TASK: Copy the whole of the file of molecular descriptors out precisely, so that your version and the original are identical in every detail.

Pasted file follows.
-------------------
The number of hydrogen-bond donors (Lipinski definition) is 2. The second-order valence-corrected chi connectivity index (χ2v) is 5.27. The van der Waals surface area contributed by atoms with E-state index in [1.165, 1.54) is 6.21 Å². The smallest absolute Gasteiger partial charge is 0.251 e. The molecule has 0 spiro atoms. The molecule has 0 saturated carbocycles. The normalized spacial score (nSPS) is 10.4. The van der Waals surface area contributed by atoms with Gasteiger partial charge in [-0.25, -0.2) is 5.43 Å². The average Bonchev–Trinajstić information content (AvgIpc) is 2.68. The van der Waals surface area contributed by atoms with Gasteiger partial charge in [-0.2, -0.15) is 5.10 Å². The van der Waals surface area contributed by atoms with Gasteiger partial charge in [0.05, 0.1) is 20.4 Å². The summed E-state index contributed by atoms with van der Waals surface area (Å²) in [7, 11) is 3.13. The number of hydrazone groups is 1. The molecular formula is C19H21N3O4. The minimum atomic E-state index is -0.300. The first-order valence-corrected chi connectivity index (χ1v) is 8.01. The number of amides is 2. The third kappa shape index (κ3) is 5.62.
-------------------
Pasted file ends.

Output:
The number of hydrogen-bond donors (Lipinski definition) is 2. The second-order valence-corrected chi connectivity index (χ2v) is 5.27. The van der Waals surface area contributed by atoms with E-state index in [1.165, 1.54) is 6.21 Å². The smallest absolute Gasteiger partial charge is 0.251 e. The molecule has 0 spiro atoms. The molecule has 0 saturated carbocycles. The normalized spacial score (nSPS) is 10.4. The van der Waals surface area contributed by atoms with Gasteiger partial charge in [-0.25, -0.2) is 5.43 Å². The average Bonchev–Trinajstić information content (AvgIpc) is 2.68. The van der Waals surface area contributed by atoms with Gasteiger partial charge in [-0.2, -0.15) is 5.10 Å². The van der Waals surface area contributed by atoms with Gasteiger partial charge in [0.05, 0.1) is 20.4 Å². The summed E-state index contributed by atoms with van der Waals surface area (Å²) in [7, 11) is 3.13. The number of hydrazone groups is 1. The molecular formula is C19H21N3O4. The minimum atomic E-state index is -0.300. The first-order valence-corrected chi connectivity index (χ1v) is 8.01. The number of amides is 2. The third kappa shape index (κ3) is 5.62.